Where to Start
Sustainability programs do not have to be onerous, and the committee at Frank, Rimerman + Co. LLP has evolved from a more detailed, program-driven team into an oversight group that ensures it is not neglecting any of the above five pillars. Many sustainability concepts are already ingrained in what every firm does, but it is the overlooked areas that can cause unexpected downfalls.
Where should a firm begin in developing its own sustainability program?
Obtain Executive Sponsorship and Guidelines
Without executive sponsorship, a program may not gain needed momentum. A supportive message about the program from key leadership should generate interest and enthusiasm from the firm.
Form a Balanced Steering Committee
Include members of the firm who have a passion for the variety of areas chosen for attention. The steering committee should be tasked with establishing the firm’s sustainability objectives, overseeing the entire program, and reporting results to management and the firm.
Brainstorm and Identify Key Initiatives
Focus on what is most important to the firm as a whole. Keep in mind that the best-received initiatives will be those that resonate with employees and clients. Do not try to tackle too much in the first season.
Form Task Forces to Execute Initiatives
Choose people to drive each project based on their ability to juggle the additional responsibility as well as their interest in the particular portion of the program. This is a good opportunity to have people demonstrate new skills in a safe environment.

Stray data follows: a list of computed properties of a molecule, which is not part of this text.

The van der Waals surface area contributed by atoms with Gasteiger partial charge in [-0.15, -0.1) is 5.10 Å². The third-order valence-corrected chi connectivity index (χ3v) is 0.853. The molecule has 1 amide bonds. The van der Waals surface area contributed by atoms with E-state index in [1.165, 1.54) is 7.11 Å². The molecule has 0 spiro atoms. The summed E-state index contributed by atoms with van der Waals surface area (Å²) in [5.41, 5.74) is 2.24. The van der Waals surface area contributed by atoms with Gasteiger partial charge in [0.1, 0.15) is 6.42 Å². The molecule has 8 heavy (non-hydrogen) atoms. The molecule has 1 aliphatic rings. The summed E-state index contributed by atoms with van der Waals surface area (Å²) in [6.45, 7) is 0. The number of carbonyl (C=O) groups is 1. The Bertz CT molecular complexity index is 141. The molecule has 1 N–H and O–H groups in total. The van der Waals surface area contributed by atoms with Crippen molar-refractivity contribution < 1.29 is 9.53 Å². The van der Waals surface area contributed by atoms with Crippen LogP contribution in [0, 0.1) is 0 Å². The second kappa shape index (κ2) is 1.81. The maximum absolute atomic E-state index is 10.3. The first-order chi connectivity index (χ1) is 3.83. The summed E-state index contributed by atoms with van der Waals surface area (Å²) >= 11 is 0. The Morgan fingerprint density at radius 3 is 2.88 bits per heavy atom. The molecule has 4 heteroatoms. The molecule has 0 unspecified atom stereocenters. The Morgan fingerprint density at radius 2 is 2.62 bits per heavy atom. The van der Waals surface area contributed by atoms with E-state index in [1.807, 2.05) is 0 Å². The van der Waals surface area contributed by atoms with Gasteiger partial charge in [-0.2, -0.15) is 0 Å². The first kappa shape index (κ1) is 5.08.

Monitor and Evaluate Progress
Measure progress on key initiatives throughout the year. Can the firm identify the benefits from each initiative as aligned with stated program objectives? Were there areas that appeared underserved during the year? Make plans to address any concerns in the next year.
Advance the firm’s tax practice by taking the time to review the existing sustainability programs and identifying those areas that need a little effort to produce a well-rounded, sustainable firm. Establishing a sustainability initiative creates a great opportunity to develop future leaders at the firm, improve client service, and enhance profitability while at the same time contributing to communities and the profession.
Practitioners who would like to do this for clients should view the Journal of Accountancy video on launching sustainability services for a perspective on offering sustainability services rather than internal sustainability concepts.
Steven Holub is a partner in Cherry Bekaert & Holland, LLP, in Tampa, FL, and is former chair of the AICPA Tax Division’s Tax Practice Management Committee. Mary Cathryn Green is with Marcum, LLP, in Bala Cynwyd, PA, and is chair of the Tax Practice Improvement Committee. Anne Yamamoto and Kristen Rampe are with Frank, Rimerman + Co. LLP in Palo Alto, CA. Ms. Yamamoto is a member of the Tax Practice Improvement Committee. For information about this column, contact Ms. Yamamoto at email@example.com.